For most users, you can use the cost efficient and high-performance ladder that comes available as standard right in Flowplayer!
ABR - Frequently Asked Questions
What is a good video bitrate for streaming?
As you’ve probably guessed by now, there is no single right answer to the ideal bitrate. In fact, that’s exactly why adaptive bitrate streaming is so helpful – because the same bitrate may be too high for one viewer, too low for another, and just right for a third. Check out our [“Best Bitrate for Streaming” guide]() to learn more. https://flowplayer.com/blog/how-to-choose-best-streaming-bitrate
What is a bitrate ladder?
We touched on this earlier, but the idea behind a bitrate ladder is that your streaming server can offer different segments with varying levels of quality and resolution, as well as file size. In effect, as the bitrate increases, the video player is going up the ladder to offer better quality – or shifting down the ladder to offer lower quality when necessary.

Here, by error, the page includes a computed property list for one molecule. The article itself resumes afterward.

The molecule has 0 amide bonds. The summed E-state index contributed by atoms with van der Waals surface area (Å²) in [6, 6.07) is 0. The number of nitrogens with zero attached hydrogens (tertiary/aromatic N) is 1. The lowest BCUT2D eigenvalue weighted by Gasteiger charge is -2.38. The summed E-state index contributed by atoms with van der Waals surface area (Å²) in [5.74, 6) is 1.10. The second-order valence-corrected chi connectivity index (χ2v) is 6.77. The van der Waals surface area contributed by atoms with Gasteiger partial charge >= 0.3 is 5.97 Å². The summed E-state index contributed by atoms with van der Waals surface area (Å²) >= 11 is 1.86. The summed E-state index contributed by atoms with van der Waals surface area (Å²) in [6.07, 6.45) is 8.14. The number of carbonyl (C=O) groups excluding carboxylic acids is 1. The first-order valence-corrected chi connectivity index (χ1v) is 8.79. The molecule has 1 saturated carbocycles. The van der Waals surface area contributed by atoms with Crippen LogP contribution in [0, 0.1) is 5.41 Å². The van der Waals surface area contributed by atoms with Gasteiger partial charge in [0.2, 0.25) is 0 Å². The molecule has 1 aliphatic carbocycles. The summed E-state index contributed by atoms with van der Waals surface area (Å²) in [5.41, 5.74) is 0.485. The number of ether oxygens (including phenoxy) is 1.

Does a higher bitrate mean better quality video?
Usually, yes. A higher bitrate represents more data per second transmitted from your server to the end user – and more bandwidth allows for a higher resolution and better image quality.
Get Started With Adaptive Bitrate Streaming
In this post, we looked at what adaptive bitrate streaming is and why it’s so useful. It’s an incredible opportunity to be able to offer the best viewing experience to anyone who watches your videos – and in the competitive worlds of business and entertainment, user experience can mean the difference between an active subscriber and a former customer.
So, are you ready to get started with adaptive bitrate streaming for your business video content?
The good news is, you don’t have to worry about setup or implementation for this innovative technology. All you have to do is pick a Flowplayer plan to enjoy the full benefits of ABR streaming for your on-demand videos and live streams!